Google Cultural Institute

Google tips

Sunday Sit, Sip, and “Sync” ~ 11-23-2014

We promised to share from IETC (Illinois Education & Technology Conference), and this is another gem we picked up from one of our attendees. Natalie Young, an instructor from Northern Illinois University, sat with us all day in our “Google for Education” session, and approached us as we were packing up. She had a few questions, but most of all, Ms. Young wanted to ask us if we knew anything about the “Google Cultural Institute”. As she described it, we realized that this was new to us. Once again, it reinforced that we “don’t know what we don’t know.”

I started my teaching career as an art teacher, and Natalie had me with “galleries”. Google Cultural Institute has “partnered with hundreds of museums, cultural institutions, and archives to host the world’s cultural treasures online.” You can learn about this project on the “About Page” for the Google Cultural Institute. And of course, they have a channel on YouTube. We invite you to watch this video to see the powerful potential this project possesses to add dynamic “multimedia” to the lessons you bring to your students.

You can take your students on a virtual tour of The Metropolitan Museum of Art in New York, or The Art Institute of Chicago.

Google Cultural Institute 2

Google Cultural Institute 1

Once you have signed into your Google account, you and your students can personalize your own gallery. Collections of relative resources, including videos, documents, art pieces, and artifacts, can be grouped to use with specific lessons, or your students can collect what they need for research projects.

Google Cultural Institute 3

One you have added “pieces” to your collection, you can add personal notes as captions, or a YouTube video.

Google Cultural Institute 5

So on this rainy day, take some time to visit the Google Cultural Institute and browse through the museums and galleries.

New York Metropolitan Museum of Art

[Tweet “Learn how to build personal collections with hundreds of rich cultural resources using Google Cultural Institute.”]

Another Great Writing Resource…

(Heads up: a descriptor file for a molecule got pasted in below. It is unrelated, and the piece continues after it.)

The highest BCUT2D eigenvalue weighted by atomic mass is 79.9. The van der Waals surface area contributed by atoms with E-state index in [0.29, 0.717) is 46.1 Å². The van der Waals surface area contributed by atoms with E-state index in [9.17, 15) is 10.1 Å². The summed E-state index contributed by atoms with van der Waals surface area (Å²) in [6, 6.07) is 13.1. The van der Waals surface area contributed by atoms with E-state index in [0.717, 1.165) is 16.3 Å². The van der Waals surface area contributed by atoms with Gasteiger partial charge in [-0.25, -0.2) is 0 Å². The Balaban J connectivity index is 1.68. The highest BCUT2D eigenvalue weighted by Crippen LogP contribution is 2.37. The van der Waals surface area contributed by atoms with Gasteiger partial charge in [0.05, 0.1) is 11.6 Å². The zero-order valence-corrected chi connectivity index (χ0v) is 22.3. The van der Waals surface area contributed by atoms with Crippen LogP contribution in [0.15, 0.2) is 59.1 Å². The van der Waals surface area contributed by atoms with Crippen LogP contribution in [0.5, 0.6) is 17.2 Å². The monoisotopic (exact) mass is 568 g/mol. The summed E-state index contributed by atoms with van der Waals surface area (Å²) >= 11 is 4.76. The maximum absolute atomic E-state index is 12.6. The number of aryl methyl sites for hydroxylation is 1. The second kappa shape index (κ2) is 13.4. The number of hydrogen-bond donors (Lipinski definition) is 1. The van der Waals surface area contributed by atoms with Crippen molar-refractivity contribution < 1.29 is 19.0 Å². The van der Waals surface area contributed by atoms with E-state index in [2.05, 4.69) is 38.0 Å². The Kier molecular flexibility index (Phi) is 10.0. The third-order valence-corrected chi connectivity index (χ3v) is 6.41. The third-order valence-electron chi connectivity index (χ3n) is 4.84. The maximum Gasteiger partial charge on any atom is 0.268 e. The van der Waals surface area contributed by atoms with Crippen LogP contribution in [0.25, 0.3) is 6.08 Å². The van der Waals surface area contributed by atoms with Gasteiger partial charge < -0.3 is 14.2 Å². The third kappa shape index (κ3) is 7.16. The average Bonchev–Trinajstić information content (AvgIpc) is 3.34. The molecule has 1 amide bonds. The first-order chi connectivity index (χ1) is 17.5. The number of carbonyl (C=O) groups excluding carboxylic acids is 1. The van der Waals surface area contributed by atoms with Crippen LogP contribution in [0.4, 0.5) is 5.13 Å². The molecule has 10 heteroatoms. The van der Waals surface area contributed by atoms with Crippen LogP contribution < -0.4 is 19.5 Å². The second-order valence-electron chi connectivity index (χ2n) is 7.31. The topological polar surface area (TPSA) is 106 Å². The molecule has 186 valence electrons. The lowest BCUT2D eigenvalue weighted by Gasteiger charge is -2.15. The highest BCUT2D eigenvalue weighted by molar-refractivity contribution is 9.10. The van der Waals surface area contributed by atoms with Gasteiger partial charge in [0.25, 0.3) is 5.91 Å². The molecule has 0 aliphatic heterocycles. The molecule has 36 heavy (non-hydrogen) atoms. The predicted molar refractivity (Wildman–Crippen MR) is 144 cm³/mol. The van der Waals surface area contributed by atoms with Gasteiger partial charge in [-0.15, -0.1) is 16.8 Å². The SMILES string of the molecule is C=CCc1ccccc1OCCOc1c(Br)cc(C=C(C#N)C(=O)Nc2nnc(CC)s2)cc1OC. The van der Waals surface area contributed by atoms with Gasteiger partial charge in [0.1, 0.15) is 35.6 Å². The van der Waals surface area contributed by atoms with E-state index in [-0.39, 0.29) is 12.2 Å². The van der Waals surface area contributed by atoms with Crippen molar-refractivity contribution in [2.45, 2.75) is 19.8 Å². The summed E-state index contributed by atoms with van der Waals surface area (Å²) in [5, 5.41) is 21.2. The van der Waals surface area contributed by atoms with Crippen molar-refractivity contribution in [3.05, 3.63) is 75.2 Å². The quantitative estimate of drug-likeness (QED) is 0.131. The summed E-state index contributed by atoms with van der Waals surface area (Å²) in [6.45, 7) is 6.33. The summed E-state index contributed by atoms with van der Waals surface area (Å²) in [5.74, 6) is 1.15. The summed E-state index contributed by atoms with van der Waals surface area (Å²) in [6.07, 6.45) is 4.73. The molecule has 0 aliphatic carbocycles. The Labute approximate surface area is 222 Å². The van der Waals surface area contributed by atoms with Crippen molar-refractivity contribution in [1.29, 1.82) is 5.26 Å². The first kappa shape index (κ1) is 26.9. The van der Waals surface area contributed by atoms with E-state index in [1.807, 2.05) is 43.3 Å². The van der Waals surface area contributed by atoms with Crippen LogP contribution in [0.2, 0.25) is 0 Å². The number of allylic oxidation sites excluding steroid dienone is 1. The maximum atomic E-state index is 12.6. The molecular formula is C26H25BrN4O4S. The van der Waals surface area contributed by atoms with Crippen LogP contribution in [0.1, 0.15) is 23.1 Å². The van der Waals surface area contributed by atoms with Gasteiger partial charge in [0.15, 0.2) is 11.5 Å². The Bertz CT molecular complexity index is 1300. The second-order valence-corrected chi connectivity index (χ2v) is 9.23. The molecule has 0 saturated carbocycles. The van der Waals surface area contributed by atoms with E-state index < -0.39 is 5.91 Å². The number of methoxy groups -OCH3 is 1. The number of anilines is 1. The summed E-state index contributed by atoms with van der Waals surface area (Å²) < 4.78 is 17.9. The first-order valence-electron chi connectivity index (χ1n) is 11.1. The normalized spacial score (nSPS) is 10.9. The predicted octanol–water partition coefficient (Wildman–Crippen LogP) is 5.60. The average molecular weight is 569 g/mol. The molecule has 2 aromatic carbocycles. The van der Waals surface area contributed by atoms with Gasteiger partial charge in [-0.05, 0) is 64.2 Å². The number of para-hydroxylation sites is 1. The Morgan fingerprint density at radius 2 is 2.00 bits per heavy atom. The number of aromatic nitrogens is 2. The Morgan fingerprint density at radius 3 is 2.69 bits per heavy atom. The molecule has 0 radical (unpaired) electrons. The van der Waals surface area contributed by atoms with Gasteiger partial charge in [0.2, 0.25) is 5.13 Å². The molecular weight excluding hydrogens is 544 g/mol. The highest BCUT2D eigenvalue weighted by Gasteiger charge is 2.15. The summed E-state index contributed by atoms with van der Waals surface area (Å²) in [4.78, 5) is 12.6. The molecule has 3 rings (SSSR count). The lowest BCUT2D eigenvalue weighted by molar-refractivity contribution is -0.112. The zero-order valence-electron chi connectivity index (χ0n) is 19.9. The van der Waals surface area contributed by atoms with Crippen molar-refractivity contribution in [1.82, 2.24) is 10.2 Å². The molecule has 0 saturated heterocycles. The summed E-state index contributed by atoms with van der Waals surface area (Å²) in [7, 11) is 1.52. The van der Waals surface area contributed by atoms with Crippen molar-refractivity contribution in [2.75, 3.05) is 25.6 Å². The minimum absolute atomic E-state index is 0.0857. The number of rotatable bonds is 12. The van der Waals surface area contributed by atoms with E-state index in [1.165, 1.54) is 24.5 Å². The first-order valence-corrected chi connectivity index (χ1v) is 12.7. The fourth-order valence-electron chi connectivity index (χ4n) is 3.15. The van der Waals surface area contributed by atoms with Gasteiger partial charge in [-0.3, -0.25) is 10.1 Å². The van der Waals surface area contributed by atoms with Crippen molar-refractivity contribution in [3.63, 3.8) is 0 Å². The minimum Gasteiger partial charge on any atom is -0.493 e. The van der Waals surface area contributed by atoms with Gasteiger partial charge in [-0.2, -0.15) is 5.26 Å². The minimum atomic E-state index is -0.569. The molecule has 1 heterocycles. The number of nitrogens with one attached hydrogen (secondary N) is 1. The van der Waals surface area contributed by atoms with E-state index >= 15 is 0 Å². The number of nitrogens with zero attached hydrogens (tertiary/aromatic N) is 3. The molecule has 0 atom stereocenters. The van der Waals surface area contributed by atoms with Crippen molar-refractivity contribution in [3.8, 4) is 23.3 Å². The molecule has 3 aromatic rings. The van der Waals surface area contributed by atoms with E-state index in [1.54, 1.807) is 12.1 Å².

tips writing

Monday Morning Message ~ 8-22-2011

Last week I shared two websites that are great resources for teachers who teach writing.

Before the school year slips into “high gear”, I want to share one more that was brought to my attention.

 “Writing Fun” by Jenny Eather offers step-by-step guidance for students writing:

1. informational reports

2. procedures

3. recounts

4. explanations

5. persuasions

6. discussions

7. narratives

8. responses

9. descriptions

10. poetry

Each genre includes student examples, step-by-step guidance, and finally a page for students to enter their own work and print it. The Poetry Page includes an explanation and examples for 14 different types of poetic writing.

There is also a “subsection” on “everyday texts” giving attention to emails, news articles, letters, and invitations. One hint that might be helpful is that with all of the information that is loaded on each page and link, the easiest way to navigate through this site is by using the “Menu” tab located on the right side of each page that will take you back to the “Home Page”.

Please take a moment to visit this site and test it out. I think you will find it an excellent alternative writing resource.

Next week I’ll share a few more “keystroke” shortcuts that will help save precious time.

Enjoy what, for many of you, will be your first full week back to school.

Make every minute count, and make every student feel as though they matter.